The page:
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Do I need a replacement coupling damper?

A properly functioning damper for coupling can result in an easy and controlled brakes. If the damper is not functioning properly, it’s evident through the savage application of brakes or’snatching’ whenever the brakes of the towing vehicle are applied.

Prior to replacing your damper,, it might be worthwhile to check the adjustments that the wheels’ brake shoes are fitted to. In some cases, brakes that are not adjusted properly can be the same as a damaged damper.

The dampers in overrun couplings are pressurized, therefore if they’re operating properly, it can be difficult to determine their performance because it takes a significant volume of pressure in order to pull the coupling back manually. It may be possible to press the coupling down by pressing the coupling head, and simulated the overrun mechanism on light braked caravans and trailers, however If you are able to move it back quickly or it feels like it is’springy it is likely that the damper is failing.

Dampers are typically very reliable and last for a long time (or numerous miles) typically however, the life span of a damper could be cut short due to a poor maintenance or driving practices. The constant braking force can shorten the life of the damper and an emergency stop could cause the damper to reach the end of its lifespan early. The most typical reason failure of dampers is inability to maintain them or the incorrect adjustment. Brakes must be calibrated and checked on a regular basis (about each six-month period for an average trailer) to ensure that the damper will not be able to withstand all the force of an overrun when the braking happens.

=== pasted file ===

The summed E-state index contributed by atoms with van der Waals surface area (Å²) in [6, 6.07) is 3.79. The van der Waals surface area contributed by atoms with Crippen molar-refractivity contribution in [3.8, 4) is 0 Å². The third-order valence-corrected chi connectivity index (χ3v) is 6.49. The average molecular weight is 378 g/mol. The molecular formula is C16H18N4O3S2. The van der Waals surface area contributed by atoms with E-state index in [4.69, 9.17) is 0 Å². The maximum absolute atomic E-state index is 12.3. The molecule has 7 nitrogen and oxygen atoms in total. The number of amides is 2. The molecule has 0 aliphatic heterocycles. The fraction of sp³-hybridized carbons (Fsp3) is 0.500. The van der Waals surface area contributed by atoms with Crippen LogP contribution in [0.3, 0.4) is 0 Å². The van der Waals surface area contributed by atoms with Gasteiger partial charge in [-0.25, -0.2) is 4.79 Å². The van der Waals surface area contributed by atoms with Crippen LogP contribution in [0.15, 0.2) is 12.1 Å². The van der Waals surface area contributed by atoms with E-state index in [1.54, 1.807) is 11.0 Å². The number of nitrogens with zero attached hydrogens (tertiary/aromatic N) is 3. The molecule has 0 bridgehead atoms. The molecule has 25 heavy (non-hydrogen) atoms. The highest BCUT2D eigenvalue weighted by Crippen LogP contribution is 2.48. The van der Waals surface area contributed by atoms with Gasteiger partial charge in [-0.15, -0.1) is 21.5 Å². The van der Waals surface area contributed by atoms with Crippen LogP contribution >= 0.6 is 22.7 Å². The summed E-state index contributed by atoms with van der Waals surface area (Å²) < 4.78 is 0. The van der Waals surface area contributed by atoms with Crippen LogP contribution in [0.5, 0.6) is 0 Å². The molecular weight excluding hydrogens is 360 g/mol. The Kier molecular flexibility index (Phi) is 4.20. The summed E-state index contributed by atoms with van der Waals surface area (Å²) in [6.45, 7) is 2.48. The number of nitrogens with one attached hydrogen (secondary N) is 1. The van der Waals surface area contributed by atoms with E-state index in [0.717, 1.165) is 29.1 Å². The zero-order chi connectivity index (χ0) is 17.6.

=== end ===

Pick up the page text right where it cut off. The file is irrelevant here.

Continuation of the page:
If you notice you have a coupling that is in need of replacing, we’ve got several brands available to select from for example:

BPW Coupling Damper
Avonride Coupling Dampers
Knott Coupling Dampers
Indespension Coupling Dampers
Alko Coupling Dampers
Bradley Coupling Dampers

Brake Adjustment

Adjusting the brake must be done by the brake shoes. slow down all the brake mechanism, including the compensator and coupling. Always start from the brake drum, and then turn the brake adjuster
Using one of the methods below dependent on the brake setup using one of the following methods:

Be sure to rotate the wheels forward direction when you perform this operation as otherwise the auto reverse mechanism may be activated and render accurate setting impossible.

Method 1

The bolt that adjusts the brake (usually located at the back of the backplate) clockwise until resistance is felt when the shoes of your brake begin to grasp the drum. After that, slowly rotate the bolt to adjust the brake counterclockwise until the wheel starts to spin freely.

Method 2

The adjuster should be moved forward by a screwdriver into the hole on the back of the backplate for the brake until the resistance feels when the shoes of your brake start to grip the drum. Slowly turn the adjuster to backwards just a few clicks until the wheel starts to spin freely.


Repeat the process for all drums , and then pick off the excess in the coupling and the compensator.

Caution! Do not tighten too much since this could cause the brakes to slide and overheat. Use the handbrake several times to check that the brake compensators and shoes are properly placed. The compensators should be set at 90 degrees to the brake rod once the brakes come on. The misalignment can be corrected by adjustments to the locking nuts for cable. Examine the movement of the brake cables in each case, they should range between 2 and 5mm. in case it is not, adjust the brake according to. Make sure that all the drums rotate freely